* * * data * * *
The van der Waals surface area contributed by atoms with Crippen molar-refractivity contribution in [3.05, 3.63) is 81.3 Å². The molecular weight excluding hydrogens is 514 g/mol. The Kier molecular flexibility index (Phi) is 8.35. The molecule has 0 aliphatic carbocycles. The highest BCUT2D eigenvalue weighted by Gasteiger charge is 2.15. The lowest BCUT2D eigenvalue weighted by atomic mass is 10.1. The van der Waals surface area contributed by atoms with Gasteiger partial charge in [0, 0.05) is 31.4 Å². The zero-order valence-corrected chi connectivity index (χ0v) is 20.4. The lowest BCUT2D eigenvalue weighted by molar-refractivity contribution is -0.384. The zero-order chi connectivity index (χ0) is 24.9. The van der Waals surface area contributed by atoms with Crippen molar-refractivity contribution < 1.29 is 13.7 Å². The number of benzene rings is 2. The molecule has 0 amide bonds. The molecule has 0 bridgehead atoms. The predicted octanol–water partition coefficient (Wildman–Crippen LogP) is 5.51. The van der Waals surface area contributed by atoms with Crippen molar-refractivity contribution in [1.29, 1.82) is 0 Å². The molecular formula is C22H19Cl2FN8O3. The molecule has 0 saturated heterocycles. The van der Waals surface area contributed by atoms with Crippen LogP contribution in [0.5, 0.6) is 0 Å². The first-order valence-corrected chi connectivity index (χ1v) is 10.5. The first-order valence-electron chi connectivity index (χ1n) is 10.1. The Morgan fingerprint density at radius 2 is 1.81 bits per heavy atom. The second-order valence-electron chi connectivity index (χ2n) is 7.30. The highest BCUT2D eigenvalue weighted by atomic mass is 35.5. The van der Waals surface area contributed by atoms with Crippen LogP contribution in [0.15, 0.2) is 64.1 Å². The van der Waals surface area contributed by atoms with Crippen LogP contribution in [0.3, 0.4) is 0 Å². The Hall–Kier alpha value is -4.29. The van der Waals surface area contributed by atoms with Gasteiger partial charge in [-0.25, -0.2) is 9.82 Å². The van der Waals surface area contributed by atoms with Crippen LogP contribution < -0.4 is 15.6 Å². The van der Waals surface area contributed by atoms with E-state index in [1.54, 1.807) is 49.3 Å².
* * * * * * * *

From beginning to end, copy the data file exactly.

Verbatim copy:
The van der Waals surface area contributed by atoms with Crippen molar-refractivity contribution in [3.05, 3.63) is 81.3 Å². The molecular weight excluding hydrogens is 514 g/mol. The Kier molecular flexibility index (Phi) is 8.35. The molecule has 0 aliphatic carbocycles. The highest BCUT2D eigenvalue weighted by Gasteiger charge is 2.15. The lowest BCUT2D eigenvalue weighted by atomic mass is 10.1. The van der Waals surface area contributed by atoms with Gasteiger partial charge in [0, 0.05) is 31.4 Å². The zero-order valence-corrected chi connectivity index (χ0v) is 20.4. The lowest BCUT2D eigenvalue weighted by molar-refractivity contribution is -0.384. The zero-order chi connectivity index (χ0) is 24.9. The van der Waals surface area contributed by atoms with Crippen molar-refractivity contribution < 1.29 is 13.7 Å². The number of benzene rings is 2. The molecule has 0 amide bonds. The molecule has 0 bridgehead atoms. The predicted octanol–water partition coefficient (Wildman–Crippen LogP) is 5.51. The van der Waals surface area contributed by atoms with Crippen molar-refractivity contribution in [1.29, 1.82) is 0 Å². The molecular formula is C22H19Cl2FN8O3. The molecule has 0 saturated heterocycles. The van der Waals surface area contributed by atoms with Crippen LogP contribution in [0.5, 0.6) is 0 Å². The first-order valence-corrected chi connectivity index (χ1v) is 10.5. The first-order valence-electron chi connectivity index (χ1n) is 10.1. The Morgan fingerprint density at radius 2 is 1.81 bits per heavy atom. The second-order valence-electron chi connectivity index (χ2n) is 7.30. The highest BCUT2D eigenvalue weighted by atomic mass is 35.5. The van der Waals surface area contributed by atoms with Crippen LogP contribution in [0.15, 0.2) is 64.1 Å². The van der Waals surface area contributed by atoms with Crippen LogP contribution in [0.3, 0.4) is 0 Å². The Hall–Kier alpha value is -4.29. The van der Waals surface area contributed by atoms with Gasteiger partial charge in [-0.25, -0.2) is 9.82 Å². The van der Waals surface area contributed by atoms with Crippen LogP contribution < -0.4 is 15.6 Å². The van der Waals surface area contributed by atoms with E-state index in [1.54, 1.807) is 49.3 Å².